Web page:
Blanket Sea is an arts & literary magazine dedicated to showcasing the work of artists and writers living with chronic illness, mental illness, and disability. They publish from February to April and from August to October.
I wondered how and why this magazine came to be, so I asked Editor-in-Chief Alana Saltz a few questions to find out. See my interview with Saltz and a link to their submission guidelines below.
HOPKINSON: Tell me a little bit about Blanket Sea.
SALTZ: Blanket Sea was founded in January 2018. We’re an online arts & literary magazine dedicated to showcasing work by chronically ill, mentally ill, and disabled creators. We accept poetry, fiction, creative nonfiction, reviews, and art. We publish accepted work on our blog once a week from February-April and August-October with occasional special features and bonus posts in between. We’re always open to submissions and charge no fees to read or submit work. We’re in the planning stages for our first anthology.
HOPKINSON: How/why was Blanket Sea originally started?
SALTZ: As someone who has lived with chronic illness, mental illness, and disability for most of my life, I’ve found it challenging to find the right outlets for my work. There aren’t many spaces, especially dedicated ones, where disabled writers and artists can feel safe and welcome, especially in the literary and art worlds, so I wanted to create a space and community like that.
HOPKINSON: Who is your target reader audience?
SALTZ: The work is by disabled creators, but we aim for the content to be experienced by anyone with an interest in reading, creativity, and the arts. Our goal is for the work we publish to bring new awareness around important and marginalized issues to the general public.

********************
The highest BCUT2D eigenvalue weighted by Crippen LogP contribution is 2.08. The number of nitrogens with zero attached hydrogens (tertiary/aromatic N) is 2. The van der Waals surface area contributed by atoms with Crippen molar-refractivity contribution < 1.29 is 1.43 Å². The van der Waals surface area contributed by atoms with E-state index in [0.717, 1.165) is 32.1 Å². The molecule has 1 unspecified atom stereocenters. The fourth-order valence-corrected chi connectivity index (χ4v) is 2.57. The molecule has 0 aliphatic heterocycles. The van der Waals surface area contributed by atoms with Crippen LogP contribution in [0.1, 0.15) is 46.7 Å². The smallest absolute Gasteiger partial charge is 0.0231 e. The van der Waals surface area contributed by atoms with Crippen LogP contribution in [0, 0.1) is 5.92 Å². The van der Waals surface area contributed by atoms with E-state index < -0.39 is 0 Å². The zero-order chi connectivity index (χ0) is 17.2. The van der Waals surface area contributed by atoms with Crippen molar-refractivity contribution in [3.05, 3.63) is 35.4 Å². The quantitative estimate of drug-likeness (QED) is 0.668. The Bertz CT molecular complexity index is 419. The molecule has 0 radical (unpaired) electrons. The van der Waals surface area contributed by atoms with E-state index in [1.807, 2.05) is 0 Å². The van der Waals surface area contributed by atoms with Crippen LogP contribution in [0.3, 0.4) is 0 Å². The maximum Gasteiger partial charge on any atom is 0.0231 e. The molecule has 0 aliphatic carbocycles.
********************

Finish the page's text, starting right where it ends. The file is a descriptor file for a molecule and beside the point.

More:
HOPKINSON: What type of work are you looking for?
SALTZ: We want work that is compelling, evocative, and moving. Above all else, we’re looking for honesty, truth, and openness. While the work itself doesn’t need to directly address the experiences of illness and disability, we encourage submissions along those lines, especially because those are the types of submissions that other magazines might reject because they have a quota for work about disability or don’t feel comfortable handling or publishing it.
HOPKINSON: What do you wish you’d see submitted, but rarely comes in?
SALTZ: Visceral, immersive, and focused prose, either as creative nonfiction or fiction. Whenever we get prose like that, we grab it. There’s a place for more expansive and generalized essays, but those also need to have clearly-defined tension, story, and stakes to be engaging. We want writing that brings the reader right into the experience, into the moment, not just explain it point by point.
HOPKINSON: What are some of your favorite lit mags/journals?
SALTZ: Moonchild Magazine, Rhythm & Bones, Yes Poetry, Occulum, OkayDonkey, and Kanstellation.
HOPKINSON: What is your favorite part of being on staff with Blanket Sea?
SALTZ: There’s so much I enjoy about running Blanket Sea. I love reading the submissions that come in and sharing them with our wonderful and dedicated team of section editors. Ultimately, giving a home to important work by underrepresented creators is why I do this. Any steps we can take to bring new awareness to disability rights is invaluable, and I’m honored to do my small part in that.
HOPKINSON: Where can folks send submissions?
SALTZ: Our submission information can be found at http://blanketsea.com/submit
HOPKINSON: If someone has a question, how can they contact you?
DEADLINE: Always open
SUBMISSION FEE: None
FORMS: poetry, creative nonfiction, fiction, art
NOTES: Accepts reprints